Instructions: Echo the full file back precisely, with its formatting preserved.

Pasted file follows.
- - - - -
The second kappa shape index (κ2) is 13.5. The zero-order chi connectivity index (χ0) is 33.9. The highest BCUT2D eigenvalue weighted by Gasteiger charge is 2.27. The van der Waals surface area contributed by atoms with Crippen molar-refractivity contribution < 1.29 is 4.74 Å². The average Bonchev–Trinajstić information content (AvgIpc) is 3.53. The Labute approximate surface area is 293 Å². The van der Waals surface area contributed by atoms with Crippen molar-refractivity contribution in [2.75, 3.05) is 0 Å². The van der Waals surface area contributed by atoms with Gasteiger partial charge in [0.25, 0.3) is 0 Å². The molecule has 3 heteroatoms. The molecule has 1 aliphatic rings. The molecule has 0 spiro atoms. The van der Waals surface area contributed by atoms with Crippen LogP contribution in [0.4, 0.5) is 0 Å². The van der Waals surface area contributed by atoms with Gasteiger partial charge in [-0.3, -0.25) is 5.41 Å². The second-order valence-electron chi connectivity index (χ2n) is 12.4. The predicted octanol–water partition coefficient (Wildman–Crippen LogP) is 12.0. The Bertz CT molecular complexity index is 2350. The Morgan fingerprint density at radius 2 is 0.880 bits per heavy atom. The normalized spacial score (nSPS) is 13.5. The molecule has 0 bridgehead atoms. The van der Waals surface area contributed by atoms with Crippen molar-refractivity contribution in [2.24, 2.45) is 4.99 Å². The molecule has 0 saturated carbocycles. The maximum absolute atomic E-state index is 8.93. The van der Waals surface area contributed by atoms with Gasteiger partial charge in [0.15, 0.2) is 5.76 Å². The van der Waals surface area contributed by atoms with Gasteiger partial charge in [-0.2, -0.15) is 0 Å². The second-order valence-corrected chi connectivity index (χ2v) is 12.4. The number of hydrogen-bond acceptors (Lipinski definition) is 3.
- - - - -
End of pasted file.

The second kappa shape index (κ2) is 13.5. The zero-order chi connectivity index (χ0) is 33.9. The highest BCUT2D eigenvalue weighted by Gasteiger charge is 2.27. The van der Waals surface area contributed by atoms with Crippen molar-refractivity contribution < 1.29 is 4.74 Å². The average Bonchev–Trinajstić information content (AvgIpc) is 3.53. The Labute approximate surface area is 293 Å². The van der Waals surface area contributed by atoms with Crippen molar-refractivity contribution in [2.75, 3.05) is 0 Å². The van der Waals surface area contributed by atoms with Gasteiger partial charge in [0.25, 0.3) is 0 Å². The molecule has 3 heteroatoms. The molecule has 1 aliphatic rings. The molecule has 0 spiro atoms. The van der Waals surface area contributed by atoms with Crippen LogP contribution in [0.4, 0.5) is 0 Å². The van der Waals surface area contributed by atoms with Gasteiger partial charge in [-0.3, -0.25) is 5.41 Å². The second-order valence-electron chi connectivity index (χ2n) is 12.4. The predicted octanol–water partition coefficient (Wildman–Crippen LogP) is 12.0. The Bertz CT molecular complexity index is 2350. The Morgan fingerprint density at radius 2 is 0.880 bits per heavy atom. The normalized spacial score (nSPS) is 13.5. The molecule has 0 bridgehead atoms. The van der Waals surface area contributed by atoms with Crippen molar-refractivity contribution in [2.24, 2.45) is 4.99 Å². The molecule has 0 saturated carbocycles. The maximum absolute atomic E-state index is 8.93. The van der Waals surface area contributed by atoms with Gasteiger partial charge in [0.15, 0.2) is 5.76 Å². The van der Waals surface area contributed by atoms with Gasteiger partial charge in [-0.2, -0.15) is 0 Å². The second-order valence-corrected chi connectivity index (χ2v) is 12.4. The number of hydrogen-bond acceptors (Lipinski definition) is 3.